So far in this series of articles we have explored what Semantic Search is all about, we’ve looked at the opportunities it brings to small businesses, and we’ve seen how you can set up your Google+ profile properly. Hopefully by now you’ve got a good idea of what we’re trying to achieve with all this work, and maybe you have already started building up your Google+ circles in preparation for promoting your content? If not, then there are many different approaches that can be made to organising and building your circles, but this course on the Plus Your Business website will give you the basics.

Why set up Authorship on your Website?

The next step in getting ready for Semantic Search is to link your website content back to your Google+ profile. Why? Simply because this closes the loop and lets Google know who is the author of the content.

If you remember, we set up your Google+ profile to be, in Google’s eyes, your definitive online identity. By linking the blogs and articles you create online back to this identity, it allows you to build up a trove of content that Google recognises as belonging to you.

Over time you will naturally build up more and more content, and that content will be assessed by Google and it will impact on your online authority.

But you can’t just create any old content. It needs to be useful, and Google use a number of techniques in order to determine how useful it is. Most of those have been familiar for some time – the presence and frequency of relevant keywords, the length and readability of the article, the amount of links to it (both from websites and social media) and so on.

In the past the authority of a single article or blog remained tied to that website. With Authorship, your Google+ ID now benefits too. It’s a fundamental change to SEO, and it requires that you link your content appropriately. So let’s look at how you do that.

Why WordPress?

Before we do, one quick aside. We’ll be looking at setting up a self-hosted WordPress site (i.e. and not for a couple of reasons:

  • WordPress is the most common Content Management System (CMS) in use today for websites link
  • WordPress is under constant development, both the core product and the many, many plugins (extensions to the functionality) so it usually keeps pace with the latest in web technology
  • There is a thriving market of themes (designs) for customer to choose from so they can achieve just the sort of look and feel they need
  • We create customer websites using WordPress, (for some very good reasons) so we know the platform better than anything else
  • We believe it is a great choice for small and medium businesses for their website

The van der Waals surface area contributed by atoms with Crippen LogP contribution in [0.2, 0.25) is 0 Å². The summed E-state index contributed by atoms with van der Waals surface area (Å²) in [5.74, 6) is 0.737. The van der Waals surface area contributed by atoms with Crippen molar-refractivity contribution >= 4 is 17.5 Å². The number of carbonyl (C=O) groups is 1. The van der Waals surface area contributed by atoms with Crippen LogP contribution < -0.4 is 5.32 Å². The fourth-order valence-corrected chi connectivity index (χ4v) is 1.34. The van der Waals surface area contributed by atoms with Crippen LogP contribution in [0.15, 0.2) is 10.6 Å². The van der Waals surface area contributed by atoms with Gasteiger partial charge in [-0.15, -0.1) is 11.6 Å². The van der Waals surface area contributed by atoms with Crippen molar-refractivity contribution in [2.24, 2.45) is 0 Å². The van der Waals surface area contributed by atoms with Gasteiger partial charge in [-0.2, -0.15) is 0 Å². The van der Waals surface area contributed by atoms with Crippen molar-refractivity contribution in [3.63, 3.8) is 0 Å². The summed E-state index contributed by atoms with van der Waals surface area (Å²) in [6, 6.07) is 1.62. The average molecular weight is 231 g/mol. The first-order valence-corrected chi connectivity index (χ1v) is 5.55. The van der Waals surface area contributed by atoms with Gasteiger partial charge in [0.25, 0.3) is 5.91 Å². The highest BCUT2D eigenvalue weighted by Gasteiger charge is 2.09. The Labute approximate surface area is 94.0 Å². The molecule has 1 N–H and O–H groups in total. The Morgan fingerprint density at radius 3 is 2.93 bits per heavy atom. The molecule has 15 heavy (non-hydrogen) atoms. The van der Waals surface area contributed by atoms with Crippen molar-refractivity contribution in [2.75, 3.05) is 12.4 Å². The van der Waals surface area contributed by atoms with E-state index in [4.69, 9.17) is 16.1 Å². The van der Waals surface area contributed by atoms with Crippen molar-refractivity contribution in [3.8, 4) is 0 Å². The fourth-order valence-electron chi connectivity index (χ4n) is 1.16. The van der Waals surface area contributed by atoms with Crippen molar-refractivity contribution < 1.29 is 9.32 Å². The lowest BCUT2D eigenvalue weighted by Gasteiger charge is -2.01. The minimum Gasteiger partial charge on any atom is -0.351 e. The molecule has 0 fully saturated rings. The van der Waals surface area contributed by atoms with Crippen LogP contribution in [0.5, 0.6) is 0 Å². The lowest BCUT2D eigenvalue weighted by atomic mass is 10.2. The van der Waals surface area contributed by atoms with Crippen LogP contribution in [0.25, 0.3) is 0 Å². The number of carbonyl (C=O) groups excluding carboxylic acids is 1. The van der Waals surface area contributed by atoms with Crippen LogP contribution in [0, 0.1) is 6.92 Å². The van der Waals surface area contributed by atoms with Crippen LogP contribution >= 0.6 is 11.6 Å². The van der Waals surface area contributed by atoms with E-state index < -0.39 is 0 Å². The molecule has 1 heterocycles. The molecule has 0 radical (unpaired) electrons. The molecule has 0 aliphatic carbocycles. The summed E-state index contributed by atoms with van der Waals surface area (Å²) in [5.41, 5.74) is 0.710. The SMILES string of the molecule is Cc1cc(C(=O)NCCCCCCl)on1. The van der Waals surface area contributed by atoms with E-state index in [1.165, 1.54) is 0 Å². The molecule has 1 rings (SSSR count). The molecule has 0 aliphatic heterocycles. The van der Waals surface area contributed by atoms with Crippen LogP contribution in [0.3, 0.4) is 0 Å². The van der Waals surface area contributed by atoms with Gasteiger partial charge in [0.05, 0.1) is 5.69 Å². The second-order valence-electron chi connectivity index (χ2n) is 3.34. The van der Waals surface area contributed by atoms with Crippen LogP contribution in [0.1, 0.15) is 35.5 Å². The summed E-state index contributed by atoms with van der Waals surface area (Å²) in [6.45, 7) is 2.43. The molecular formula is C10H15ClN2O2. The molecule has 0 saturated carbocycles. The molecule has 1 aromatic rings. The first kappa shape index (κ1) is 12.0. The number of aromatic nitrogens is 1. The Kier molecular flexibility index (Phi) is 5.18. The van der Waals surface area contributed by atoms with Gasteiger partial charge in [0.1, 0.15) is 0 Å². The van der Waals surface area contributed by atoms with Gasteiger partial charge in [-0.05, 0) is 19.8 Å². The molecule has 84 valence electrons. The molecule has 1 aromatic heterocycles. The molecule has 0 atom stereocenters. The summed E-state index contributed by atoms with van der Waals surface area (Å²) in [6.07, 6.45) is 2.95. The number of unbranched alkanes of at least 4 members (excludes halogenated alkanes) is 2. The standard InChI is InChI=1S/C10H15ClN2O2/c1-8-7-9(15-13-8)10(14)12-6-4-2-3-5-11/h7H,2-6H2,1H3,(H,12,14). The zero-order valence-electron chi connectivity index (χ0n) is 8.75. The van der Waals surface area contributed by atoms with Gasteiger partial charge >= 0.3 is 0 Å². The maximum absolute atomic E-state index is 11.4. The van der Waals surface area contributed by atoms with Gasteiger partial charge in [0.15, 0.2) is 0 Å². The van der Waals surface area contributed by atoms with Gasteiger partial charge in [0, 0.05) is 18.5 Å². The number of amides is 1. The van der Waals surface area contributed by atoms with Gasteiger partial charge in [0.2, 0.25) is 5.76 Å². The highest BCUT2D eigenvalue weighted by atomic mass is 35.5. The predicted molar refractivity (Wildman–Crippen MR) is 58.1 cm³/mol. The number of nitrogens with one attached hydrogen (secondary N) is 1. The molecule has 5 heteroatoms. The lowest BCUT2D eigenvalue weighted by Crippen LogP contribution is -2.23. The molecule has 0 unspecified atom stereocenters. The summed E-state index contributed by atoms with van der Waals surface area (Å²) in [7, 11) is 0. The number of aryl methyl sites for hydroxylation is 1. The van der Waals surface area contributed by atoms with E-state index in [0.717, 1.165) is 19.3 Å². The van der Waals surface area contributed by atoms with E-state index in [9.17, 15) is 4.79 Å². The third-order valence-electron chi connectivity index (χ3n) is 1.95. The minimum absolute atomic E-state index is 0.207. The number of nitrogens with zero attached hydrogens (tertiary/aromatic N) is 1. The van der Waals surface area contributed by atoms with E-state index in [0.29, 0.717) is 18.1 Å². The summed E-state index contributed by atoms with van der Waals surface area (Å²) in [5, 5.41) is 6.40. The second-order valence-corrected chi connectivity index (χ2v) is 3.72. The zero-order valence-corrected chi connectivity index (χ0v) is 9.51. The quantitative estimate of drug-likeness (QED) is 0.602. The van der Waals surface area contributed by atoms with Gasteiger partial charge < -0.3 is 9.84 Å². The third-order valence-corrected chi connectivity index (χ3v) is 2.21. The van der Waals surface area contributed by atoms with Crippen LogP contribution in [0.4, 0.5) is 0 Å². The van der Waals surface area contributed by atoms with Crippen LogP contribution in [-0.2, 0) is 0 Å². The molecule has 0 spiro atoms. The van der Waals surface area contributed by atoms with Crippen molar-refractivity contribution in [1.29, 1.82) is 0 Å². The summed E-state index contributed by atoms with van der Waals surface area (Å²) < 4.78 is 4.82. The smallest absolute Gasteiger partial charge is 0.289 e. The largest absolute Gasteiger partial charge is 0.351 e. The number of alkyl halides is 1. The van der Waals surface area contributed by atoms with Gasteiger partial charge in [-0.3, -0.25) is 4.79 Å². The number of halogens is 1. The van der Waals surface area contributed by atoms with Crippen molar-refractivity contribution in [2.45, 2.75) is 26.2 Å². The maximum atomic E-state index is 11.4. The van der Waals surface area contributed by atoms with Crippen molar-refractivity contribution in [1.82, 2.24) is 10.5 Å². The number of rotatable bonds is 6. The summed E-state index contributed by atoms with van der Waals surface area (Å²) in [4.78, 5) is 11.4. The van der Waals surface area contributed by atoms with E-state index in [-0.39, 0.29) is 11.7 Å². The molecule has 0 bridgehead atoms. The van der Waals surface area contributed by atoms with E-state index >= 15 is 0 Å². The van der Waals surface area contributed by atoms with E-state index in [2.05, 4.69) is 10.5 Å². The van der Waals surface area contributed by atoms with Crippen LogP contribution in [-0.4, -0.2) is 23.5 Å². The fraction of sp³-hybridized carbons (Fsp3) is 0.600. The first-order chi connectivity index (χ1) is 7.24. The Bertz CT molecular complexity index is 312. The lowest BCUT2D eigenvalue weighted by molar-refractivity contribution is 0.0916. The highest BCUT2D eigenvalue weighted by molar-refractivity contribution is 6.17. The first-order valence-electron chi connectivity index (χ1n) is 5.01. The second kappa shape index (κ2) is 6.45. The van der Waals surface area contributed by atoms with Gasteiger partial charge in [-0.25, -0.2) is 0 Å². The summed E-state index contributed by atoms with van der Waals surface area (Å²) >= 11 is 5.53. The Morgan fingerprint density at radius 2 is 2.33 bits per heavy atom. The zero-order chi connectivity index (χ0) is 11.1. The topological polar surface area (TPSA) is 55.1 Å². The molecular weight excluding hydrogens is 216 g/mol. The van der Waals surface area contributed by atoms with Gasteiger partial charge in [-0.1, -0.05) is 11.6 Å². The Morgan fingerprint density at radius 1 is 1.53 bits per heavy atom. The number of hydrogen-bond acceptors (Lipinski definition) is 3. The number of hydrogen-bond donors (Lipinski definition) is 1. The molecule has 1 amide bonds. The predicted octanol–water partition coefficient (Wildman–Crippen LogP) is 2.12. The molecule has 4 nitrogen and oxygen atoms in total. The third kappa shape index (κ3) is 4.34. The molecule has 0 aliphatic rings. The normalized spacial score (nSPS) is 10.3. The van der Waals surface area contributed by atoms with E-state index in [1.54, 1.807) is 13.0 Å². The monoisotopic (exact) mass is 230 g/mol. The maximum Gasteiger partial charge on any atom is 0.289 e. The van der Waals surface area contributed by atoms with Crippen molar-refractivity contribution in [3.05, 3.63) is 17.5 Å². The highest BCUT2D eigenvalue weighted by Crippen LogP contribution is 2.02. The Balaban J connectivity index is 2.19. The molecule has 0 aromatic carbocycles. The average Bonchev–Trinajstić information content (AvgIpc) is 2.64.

So let’s have a look at setting up Authorship on your site.

WordPress out of the box

I’m assuming you have managed to get WordPress installed, either using your web hosting providers ‘one click install’ facility, or the famous WordPress 5-minute install. Either way, it’s up and running and you’re now faced with the initially daunting admin panel.

WP blank site

As it stands, the site does not have the facility to implement authorship. Nor will it contain the ‘rich snippet’ information that will make it semantic search friendly.

We’re assuming you are using one of the default WordPress themes, the latest being ‘Twenty Thirteen’. Some themes may have built-in functionality that will include authorship and/or rich snippet capabilities.

Adding Authorship to a WordPress website

So let’s look at one easy way to add Authorship capabilities. It’s not the only way, and other WordPress developers may tell you something different. That’s OK, it’s just a reflection of the flexibility of the platform.

My personal preference is to use an SEO plugin called “WordPress SEO by Yoast“. It’s a very flexible plugin that offers, for free, a wide range of facilities to boost the search engine friendliness of your website. Even without the Authorship facility I would recommend it, so this makes it even more useful.

Installing it is simple:

WordPress - Install Yoast SEO

  1. Hover over ‘Plugins’ on the left-hand side
  2. Click on ‘Add new’
  3. Type ‘wordpress seo by yoast’ in the search box and click on ‘Search Plugins’
  4. Click on ‘Install Now’ under the relevant plugin listing
  5. Confirm that you really, really want to install this plugin
  6. Click on ‘Activate plugin’ when the install is complete

You’ll be asked if you want to allow tracking. This helps the plugin developers understand how the plugin is being used and ultimately benefits everyone, so I’d recommend you do so.

You will end up with a new menu on the left-hand side called ‘SEO’. If you go to the ‘Dashboard’ sub-menu then there is a brief tour which takes you through the various settings for this plugin. It’s worth familiarising yourself with these as they will benefit your website. However, we’ll just have a look at the Authorship-specific settings for now.